Ryal – All Saints

Back in the depths of winter we had driven the road from Belsay Castle across Ingoe Moor (top photo is looking north at about NZ041762) and came to All Saints’ church at Ryal (NZ016742). It is in the middle of a small hamlet, and the church was – understandably – locked. I did photo these rather interesting stones by the door.

On Saturday 22 January, on the way back from a Barrasford lunch, we stopped – and the church was open. Entering the church and looking east, it’s a lovely little stone-built church – a twelfth century chapel of ease rebuilt in 1870.

Looking west, the west wall is stunning:

According to Pevsner they are 19 medieval Cross Slabs – but there is nothing more about them on the web.

 

 

 

This altar has a Roman feel to it – it would look nice in my garden! There is also a memorial tablet to those killed in the building of Whittington Tunnel and Aqueduct. I assume that must be a local construction – part of the Catcleugh system? – but I can’t find a mention on the web.

Outside is rather lovely too. This is a gorgeous little church, part of the Stamfordham / Matfen group, and has a service every Sunday afternoon.

Advertisements
This entry was posted in Northumberland. Bookmark the permalink.

One Response to Ryal – All Saints

  1. Ray Ion says:

    St. Peter .. Regarding the memorial tablet in All Saints Church, Ryal.
    You are correct in your thinking about the Catcleugh pipeline having something to do with the Whittington Tunnel and Aqeduct.
    This is roughly what happened over 100 years ago.
    The construction of Colt Crag reservoir began in 1863 but was not completed until 1884 because of some unknown (to me) hold up. In the meantime (1869- 1872) Hallington East reservoir was built (West a bit later 1884-90) and together these reservoirs sent approx. 9 million gallons of water per day South East to Whittle Dene reservoirs via pipeline, tunnels and open aqueducts. This system worked well but with the construction of Catcleugh reservoir (1895-05) the existing tunnels and aqueducts could not cope with what was now going to be 15 mgd of water. An extra tunnel was now needed and this was to be constructed (do you construct a tunnel ?) in time for Catcleugh sending out it’s 1st supply of water. The date on the memorial (1901-05) tallies with the opening of the Catcleugh pipeline.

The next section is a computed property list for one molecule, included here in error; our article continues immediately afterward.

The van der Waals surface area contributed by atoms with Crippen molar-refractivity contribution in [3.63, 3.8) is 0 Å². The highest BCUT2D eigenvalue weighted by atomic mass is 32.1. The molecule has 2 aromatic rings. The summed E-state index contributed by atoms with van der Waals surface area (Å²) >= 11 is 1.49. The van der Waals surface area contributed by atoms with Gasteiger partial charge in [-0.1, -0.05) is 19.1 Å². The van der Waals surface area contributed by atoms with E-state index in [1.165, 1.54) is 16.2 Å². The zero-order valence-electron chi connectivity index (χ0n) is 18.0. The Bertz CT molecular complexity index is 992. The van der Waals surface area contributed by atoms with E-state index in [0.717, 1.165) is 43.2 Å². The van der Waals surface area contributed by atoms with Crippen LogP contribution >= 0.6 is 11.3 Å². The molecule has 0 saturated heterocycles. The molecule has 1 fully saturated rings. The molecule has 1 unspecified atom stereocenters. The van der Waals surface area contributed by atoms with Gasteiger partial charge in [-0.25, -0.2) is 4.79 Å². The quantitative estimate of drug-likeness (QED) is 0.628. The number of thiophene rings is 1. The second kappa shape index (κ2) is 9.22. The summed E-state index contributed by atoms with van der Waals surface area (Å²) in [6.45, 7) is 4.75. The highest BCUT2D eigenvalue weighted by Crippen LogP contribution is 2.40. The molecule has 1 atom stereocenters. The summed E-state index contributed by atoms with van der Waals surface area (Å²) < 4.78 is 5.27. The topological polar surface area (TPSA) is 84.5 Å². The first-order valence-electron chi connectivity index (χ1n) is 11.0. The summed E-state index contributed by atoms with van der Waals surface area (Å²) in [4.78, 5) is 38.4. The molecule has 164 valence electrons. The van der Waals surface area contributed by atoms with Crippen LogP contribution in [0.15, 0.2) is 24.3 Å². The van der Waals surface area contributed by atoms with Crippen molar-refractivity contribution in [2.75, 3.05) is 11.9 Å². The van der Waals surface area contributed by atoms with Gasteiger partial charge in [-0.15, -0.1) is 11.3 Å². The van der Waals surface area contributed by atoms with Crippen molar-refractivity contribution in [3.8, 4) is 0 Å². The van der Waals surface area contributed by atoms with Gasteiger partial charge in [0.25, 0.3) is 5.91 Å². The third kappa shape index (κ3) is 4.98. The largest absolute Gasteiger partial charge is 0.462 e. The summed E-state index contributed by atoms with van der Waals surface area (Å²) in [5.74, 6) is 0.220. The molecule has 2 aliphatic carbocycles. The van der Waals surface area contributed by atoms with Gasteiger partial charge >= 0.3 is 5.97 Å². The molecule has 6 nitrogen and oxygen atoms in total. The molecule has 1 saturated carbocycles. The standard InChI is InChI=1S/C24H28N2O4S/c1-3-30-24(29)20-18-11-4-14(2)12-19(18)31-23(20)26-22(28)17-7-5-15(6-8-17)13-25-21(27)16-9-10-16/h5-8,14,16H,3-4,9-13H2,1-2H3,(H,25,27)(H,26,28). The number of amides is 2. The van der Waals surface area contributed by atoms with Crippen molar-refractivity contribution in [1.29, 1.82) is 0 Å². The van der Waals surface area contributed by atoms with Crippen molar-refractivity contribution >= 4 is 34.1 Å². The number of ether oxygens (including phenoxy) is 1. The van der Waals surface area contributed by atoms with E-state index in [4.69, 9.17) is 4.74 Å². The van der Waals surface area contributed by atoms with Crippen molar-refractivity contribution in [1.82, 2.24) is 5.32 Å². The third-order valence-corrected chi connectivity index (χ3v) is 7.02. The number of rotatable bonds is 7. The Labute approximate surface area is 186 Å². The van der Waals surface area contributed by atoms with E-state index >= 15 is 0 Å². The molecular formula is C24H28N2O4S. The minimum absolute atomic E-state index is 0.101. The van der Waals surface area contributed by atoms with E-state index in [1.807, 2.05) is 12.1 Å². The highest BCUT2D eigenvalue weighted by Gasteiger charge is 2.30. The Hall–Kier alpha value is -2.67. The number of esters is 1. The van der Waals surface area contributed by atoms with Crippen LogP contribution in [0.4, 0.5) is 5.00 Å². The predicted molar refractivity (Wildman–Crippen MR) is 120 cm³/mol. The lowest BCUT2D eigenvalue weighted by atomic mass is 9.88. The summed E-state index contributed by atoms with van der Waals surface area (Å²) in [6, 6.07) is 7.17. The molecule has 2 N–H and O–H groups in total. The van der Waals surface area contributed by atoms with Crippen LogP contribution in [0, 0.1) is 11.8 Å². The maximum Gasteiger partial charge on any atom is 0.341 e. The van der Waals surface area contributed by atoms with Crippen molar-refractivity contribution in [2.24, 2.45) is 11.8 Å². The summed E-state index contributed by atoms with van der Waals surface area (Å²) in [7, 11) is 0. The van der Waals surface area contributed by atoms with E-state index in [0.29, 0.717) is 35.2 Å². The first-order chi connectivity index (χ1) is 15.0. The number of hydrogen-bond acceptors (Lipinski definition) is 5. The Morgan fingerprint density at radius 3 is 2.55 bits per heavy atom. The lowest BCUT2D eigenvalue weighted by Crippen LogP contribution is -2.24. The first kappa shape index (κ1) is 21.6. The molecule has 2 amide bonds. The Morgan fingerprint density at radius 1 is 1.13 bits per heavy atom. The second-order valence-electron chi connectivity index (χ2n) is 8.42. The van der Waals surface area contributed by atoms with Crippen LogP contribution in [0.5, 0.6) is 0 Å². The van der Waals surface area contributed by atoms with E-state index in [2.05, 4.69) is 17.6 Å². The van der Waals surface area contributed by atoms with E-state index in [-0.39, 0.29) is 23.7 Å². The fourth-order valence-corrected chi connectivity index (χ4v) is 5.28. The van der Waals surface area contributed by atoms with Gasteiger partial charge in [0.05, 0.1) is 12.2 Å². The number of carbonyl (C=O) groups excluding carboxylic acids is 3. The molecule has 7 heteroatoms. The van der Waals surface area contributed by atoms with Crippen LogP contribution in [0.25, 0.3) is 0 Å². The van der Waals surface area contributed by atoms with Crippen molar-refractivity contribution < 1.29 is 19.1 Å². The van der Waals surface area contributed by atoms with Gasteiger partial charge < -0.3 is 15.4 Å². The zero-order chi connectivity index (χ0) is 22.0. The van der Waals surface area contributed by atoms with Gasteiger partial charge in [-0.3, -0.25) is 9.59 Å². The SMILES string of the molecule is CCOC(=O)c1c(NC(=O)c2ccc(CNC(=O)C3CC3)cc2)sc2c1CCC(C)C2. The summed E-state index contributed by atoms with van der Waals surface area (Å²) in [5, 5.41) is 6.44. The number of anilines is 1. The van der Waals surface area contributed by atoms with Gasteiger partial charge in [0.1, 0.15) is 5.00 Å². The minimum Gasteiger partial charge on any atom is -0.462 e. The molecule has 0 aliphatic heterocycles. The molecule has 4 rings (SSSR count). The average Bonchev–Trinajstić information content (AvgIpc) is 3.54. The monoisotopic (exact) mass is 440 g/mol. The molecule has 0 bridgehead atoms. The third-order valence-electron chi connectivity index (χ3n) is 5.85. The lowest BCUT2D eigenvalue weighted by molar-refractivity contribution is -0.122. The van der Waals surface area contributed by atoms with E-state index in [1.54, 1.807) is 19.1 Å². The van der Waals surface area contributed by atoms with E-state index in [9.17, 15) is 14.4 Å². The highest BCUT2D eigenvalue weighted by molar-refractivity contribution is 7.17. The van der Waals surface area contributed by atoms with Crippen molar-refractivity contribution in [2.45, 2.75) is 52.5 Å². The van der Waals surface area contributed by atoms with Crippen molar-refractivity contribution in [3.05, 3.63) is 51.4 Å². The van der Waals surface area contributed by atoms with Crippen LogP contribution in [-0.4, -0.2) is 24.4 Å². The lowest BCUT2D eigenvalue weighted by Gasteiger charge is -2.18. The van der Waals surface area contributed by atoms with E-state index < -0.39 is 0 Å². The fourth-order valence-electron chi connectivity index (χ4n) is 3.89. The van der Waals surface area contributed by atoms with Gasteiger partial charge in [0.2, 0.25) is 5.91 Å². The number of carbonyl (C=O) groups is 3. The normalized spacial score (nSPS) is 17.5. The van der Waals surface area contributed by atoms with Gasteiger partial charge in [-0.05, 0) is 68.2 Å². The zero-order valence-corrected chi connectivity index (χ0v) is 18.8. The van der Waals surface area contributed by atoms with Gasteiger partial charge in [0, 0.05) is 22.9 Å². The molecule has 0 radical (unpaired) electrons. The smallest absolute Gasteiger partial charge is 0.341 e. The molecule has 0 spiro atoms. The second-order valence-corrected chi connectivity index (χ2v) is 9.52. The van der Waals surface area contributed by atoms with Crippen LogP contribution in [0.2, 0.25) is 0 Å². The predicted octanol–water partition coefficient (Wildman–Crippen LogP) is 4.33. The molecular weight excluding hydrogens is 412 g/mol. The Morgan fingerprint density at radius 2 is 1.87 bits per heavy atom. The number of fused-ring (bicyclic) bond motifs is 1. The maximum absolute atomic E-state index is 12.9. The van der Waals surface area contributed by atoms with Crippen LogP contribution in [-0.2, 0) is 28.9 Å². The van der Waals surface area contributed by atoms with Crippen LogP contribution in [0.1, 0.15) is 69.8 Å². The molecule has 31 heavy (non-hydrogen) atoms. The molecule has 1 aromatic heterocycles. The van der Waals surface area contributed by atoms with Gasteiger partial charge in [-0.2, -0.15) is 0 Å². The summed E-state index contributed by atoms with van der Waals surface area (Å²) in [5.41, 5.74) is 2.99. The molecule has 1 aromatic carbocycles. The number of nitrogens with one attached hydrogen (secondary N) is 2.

The Catcleugh pipeline, after leaving Redesdale, travels South towards Gunnerton then turns East to meet up with the Colt Crag pipeline close to the stone building in the field on the East side of the A68 just North of the entrance to Swinburne Quarry.
    The new (and old) tunnel is roughly 2.5 miles in distance running from the area around Matfen Hall to an area North East of Grindstone Law farm which is West of Ryal. During construction a temporary hutted village was erected in what is now the grounds of Matfen Hall and not far from Matfen Wood.
    There is another small reservoir (Little Swinburne built around the same time as Colt Crag and situated between Colt Crag and Hallington) which is part of the system as well.
    This now means that together with the brass plaque in Byrness Church (for Catcleugh reservoir) there are two Church memorials remembering those who lost their lives during works carried out by the Newcastle and Gateshead Water Company.
    Hope this is of some help both to you and others.
    I have really enjoyed reading (and YES I have spread the word) about what you do on your days off !!

    Best Wishes …… Ray Ion

    Like

Leave a Reply

Fill in your details below or click an icon to log in:

WordPress.com Logo

You are commenting using your WordPress.com account. Log Out / Change )

Twitter picture

You are commenting using your Twitter account. Log Out / Change )

Facebook photo

You are commenting using your Facebook account. Log Out / Change )

Google+ photo

You are commenting using your Google+ account. Log Out / Change )

Connecting to %s